My answer is yes.
Free or freedom means one is so disciplined by experiences teachings that they know when to indulge and obtain for a results that causes the least harm to anything or one. Example: a nomad is hungry and sees tomatoes growing in a garden, the law of freedom say he has the right to obtain food enough to satisfy an appetite.
Liberty is when one takes an action they KNOW will harm others but do it anyway. Example: the U.S. Government takes away the liberties the agreement between the governed and governors gives it the authority to do by governing in opposition to the U.S. Constitution. See my hub "The U.S. Constitution's Spirit" for details.
Thanks Tim, I really like this question. Inspiring some research, refreshing of knowledge and contemplation.
I understand the somewhat Jeffersonian notions here and combine them with Plato's Republic and then doing the pledge of allegiance at school with my son today.
Freedom is mostly about not being made to do something. Liberty is the twin brother of being able to do something. The allegiance is cool because it says "liberty and justice for all" reminding us that our liberty and freedom rely on a nation of laws and not men.
Our constitution gives us both. My mind is, and excuse me but this is from law school, of the accord that that which is not specifically and fully restricted we are free to do.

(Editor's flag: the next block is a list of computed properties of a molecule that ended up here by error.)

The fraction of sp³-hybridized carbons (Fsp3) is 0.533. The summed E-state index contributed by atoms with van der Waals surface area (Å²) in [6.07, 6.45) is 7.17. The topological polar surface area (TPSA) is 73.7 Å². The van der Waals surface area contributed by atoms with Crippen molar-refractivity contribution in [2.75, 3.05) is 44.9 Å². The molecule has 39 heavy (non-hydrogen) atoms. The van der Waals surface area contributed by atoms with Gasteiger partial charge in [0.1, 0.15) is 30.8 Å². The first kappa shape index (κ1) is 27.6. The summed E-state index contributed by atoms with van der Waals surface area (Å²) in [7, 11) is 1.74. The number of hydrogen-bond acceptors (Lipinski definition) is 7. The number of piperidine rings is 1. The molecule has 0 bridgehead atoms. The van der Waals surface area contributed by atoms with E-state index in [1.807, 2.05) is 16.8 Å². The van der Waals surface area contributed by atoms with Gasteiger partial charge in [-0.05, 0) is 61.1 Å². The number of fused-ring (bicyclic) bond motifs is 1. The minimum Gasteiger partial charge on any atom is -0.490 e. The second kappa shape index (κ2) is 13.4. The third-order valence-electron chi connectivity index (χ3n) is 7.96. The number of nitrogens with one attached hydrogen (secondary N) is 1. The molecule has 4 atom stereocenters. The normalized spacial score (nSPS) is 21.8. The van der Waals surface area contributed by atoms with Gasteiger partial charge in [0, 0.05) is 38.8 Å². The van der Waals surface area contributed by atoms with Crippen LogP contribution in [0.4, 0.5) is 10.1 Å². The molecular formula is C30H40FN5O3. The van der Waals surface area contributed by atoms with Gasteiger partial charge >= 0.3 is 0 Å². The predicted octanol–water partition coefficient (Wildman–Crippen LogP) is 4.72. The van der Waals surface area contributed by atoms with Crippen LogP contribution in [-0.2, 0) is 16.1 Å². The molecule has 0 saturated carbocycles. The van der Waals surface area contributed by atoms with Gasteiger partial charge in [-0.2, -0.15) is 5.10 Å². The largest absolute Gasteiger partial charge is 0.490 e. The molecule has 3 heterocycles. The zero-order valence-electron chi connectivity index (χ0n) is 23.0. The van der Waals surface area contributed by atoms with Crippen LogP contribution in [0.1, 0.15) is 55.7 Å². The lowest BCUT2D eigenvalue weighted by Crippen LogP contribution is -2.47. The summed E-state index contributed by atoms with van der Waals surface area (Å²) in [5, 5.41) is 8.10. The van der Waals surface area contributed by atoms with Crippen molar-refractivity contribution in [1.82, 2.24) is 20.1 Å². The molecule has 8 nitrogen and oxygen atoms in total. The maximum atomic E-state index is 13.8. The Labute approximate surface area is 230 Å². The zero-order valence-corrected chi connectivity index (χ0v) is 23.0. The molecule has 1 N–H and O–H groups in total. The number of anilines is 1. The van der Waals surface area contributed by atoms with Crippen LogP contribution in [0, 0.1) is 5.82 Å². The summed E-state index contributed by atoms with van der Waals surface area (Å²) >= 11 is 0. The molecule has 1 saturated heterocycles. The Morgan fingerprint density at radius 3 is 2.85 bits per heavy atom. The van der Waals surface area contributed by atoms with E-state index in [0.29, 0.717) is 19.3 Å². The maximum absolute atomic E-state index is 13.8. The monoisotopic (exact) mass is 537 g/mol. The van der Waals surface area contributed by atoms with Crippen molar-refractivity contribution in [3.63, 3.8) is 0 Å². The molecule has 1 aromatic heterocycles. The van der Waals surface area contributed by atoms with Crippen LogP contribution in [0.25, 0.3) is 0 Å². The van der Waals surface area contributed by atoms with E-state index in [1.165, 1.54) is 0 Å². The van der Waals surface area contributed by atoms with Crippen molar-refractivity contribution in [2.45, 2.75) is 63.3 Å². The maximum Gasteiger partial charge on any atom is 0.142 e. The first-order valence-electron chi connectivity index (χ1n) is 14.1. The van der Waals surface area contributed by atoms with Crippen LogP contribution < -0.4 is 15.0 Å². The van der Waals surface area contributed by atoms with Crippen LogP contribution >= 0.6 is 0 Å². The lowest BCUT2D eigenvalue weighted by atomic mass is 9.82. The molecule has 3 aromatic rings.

When I gave speeches in Vietnam around the turn of the century my focus was on the very new right to fail. Around these parts we just assume that. It is not the case everywhere - where there maybe debtors prisons.
Our freedom from oppressive laws is the bally-wick and gavel that gives us liberty and equality under God and the Law.
With all that said Lincoln is quoted as saying that the greatest freedom is obedience to the law.
Above all, for me, is the liberty to do and the freedom from oppression that allows me to marry who I want, worship my God, say my piece if civilized and to have children who are free. The rest is just gravy.
There is no pragmatic difference between the two. Both mean free. We say the US is the land of liberty, and our constitution talks about freedom.
Life liberty and pursuit of happiness. It makes for great speeches, but it is hardly ever obtained. Every single law, and regulation is written against someones freedom or liberty..
Once you go from academia to real life, the concept of liberty and freedom are meaningless.
And justice for all is nearly impossible.
Do you believe that "All Men Are Created Equal"? First, that phrase really meant Men and not Mankind. For ex. Women were not allowed to vote, and they were treated like chattel. Even Men didn't include black men.
My point is to make any valid answer, we need to have a reference to apply it to.
This is a Wittgenstein argument carried to a rational state of words having no meaning. Bowsma and Bertrand Russel tried this notion and came back to the rational. Back to Plato. Contextualism must find an accord with rationalism lest meaning be los
These are dead people that don't live in this century. I don't know what is your point, but it doesn't resonate with mine, as I have never read the works of these people.
Simple Brad. If you say there is no difference between two words you live in a vacuum without the ability to differentiate. Much like a Catholic that confuses sin and sinful. Great thinkers who are dead are not considered on this memorial day week?
Now you are just being a liberal. Once you go from academia to real life, the concept of liberty and freedom are meaningless.
bradmasterOCcal, I have to agree with Eric as my post shows although I often use them interchangeably I know the difference.
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